>make sure we're taken care of if we just believe the right things. It's
>the same message preached by the false prophets circa. 600 B.C. who
>assured the Jews that God would not allow Jerusalem to be destroyed. The
>real prophets like Jeremiah and Ezekiel insisted that God could and would
>allow that to happen - and of course they were right. God's will indeed
>can't finally be thwarted. But God is so sovereign - far more so than you
>seem to imagine - that God could allow all the things that the
>accomplishment of his purpose seemed to depend on - even the things that
>God himself had established, such as the Davidic monarchy, the Temple and
>its cult, Jerusalem, and indeed the whole nation of Israel - to be
>destroyed and still have his will accomplished. God could allow all life
>on earth to be destroyed by some catastrophe and still remain faithful to
>his promises and fulfill his will.
>Just as you quote pious phrases about God, the Bible &c, the false
>prophets of 2600 years ago thought they could quote the words that God had
>given through Isaiah in the face of the Assyrian threat 100 years before
>as assurance that Jerusalem couldn't be conquered. And like you, they
>were wrong.

#2#2# I never inferred, nor do I believe any of the "God is not
sovereign" ideas that you attribute to me above, therefore I see no
relevance of this to the paragraphs of mine that you quoted. Did you mean
it to have some connection? Or was it just catharsis?

>You continued:
>OK, to that extent there's nothing wrong with the thrust of Crichton's
>talk - though of course a lot of the details can be debated. But in the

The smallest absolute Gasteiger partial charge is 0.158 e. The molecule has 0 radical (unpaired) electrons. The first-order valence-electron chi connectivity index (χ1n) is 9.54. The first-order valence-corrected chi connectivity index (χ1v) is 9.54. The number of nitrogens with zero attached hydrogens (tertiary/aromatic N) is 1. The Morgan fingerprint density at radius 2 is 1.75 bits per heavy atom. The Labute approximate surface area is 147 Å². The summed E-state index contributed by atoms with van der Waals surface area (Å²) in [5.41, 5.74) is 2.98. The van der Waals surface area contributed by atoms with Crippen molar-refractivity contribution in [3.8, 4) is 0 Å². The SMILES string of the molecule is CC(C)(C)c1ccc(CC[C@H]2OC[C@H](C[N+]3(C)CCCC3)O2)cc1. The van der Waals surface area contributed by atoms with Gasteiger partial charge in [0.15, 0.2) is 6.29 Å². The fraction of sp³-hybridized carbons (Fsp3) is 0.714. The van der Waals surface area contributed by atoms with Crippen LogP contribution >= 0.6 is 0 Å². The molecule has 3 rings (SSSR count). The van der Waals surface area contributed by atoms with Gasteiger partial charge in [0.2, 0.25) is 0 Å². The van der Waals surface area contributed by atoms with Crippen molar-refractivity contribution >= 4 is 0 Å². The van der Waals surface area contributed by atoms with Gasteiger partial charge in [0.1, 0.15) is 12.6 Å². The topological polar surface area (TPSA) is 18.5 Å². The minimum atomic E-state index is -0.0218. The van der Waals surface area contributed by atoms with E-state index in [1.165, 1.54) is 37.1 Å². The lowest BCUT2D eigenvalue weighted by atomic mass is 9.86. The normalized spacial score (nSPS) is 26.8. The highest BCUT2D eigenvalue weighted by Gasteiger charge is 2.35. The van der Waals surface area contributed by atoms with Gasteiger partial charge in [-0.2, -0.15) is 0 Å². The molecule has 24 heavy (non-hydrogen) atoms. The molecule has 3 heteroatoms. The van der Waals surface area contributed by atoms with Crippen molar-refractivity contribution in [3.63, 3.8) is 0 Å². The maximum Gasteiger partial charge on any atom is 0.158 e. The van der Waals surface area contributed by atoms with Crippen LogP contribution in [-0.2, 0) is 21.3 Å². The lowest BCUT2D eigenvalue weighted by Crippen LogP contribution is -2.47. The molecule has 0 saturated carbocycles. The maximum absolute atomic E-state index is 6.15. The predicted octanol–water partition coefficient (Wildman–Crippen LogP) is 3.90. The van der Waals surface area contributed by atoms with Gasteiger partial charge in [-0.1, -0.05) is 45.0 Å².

>present political and cultural climate it's highly irresponsible to make
>such a one-sided argument. The heresy that needs to be attacked is the
>heresy that presents a clear & present danger & today, especially in the
>US, it's the myth of unlimited progress & the chainsaw & bulldozer model
>of "dominion" that's the real threat. I have in mind not just the views
>of the present administration (though that's certainly part of it) but the
>popular culture in which the Hummer has iconic status.
>An analogy: Pelagianism and Manichaeanism are both heresies & should be
>condemned by Christians. But when everyone is flocking to Pelagius, it's
>irresponsible to devote much time to criticizing Mani. ~ Shalom George
>### Religious extremists in the right-wing "utopian" Reconstructionist
>"movement" are merely the flip-side of the religious extremists in the
>left-wing "utopian" environmentalist "movement".
>Rushdoony, Bahnsen, Gary North, and the rest of the "Dominionist"
>screwballs who actually think that they will be doing God a favor if they
>can ENFORCE "The Government of God" - a theocracy - on earth.
>But they have the same problem as other tyrannical mentalities
>have. They will have to dismantle our Constitution to succeed - because
>it stands in their way, too - just as the Framers (who embraced the
>Biblical Worldview) intended.
>They understood that no man can be entrusted with absolute power over
>others because of the WEAKNESSES that are inherent in human nature. There
>are no "elites" who are exempt - all are subject to succumbing to weakness
>from time to time. And that includes the activist "men in black robes"
>sitting on the bench who think they should be able to ursurp the right of
>the people to make laws through their own state legislatures, and instead
>impose their own social / religious conscience on the rest of us.
>Again I cannot see how this is germane to what I said. If you really took
>seriously your own rhetoric about the Bible you'd want to talk about what
>"dominion" means in Gen.1:28 & in the larger context of scripture instead
>of shouting irrelevantly about the constitution.

#2#2# A socialist's idea of the meaning of the word "dominion" in
Gen.1:28, etc., is different from a capitalist's point of view. Never the
twain shall meet. Capitalism is the only moral form of economic
activity. To wit:
<>In Defense of
Capitalism (Debunking The Religious Left)

Received on Mon Sep 26 18:46:29 2005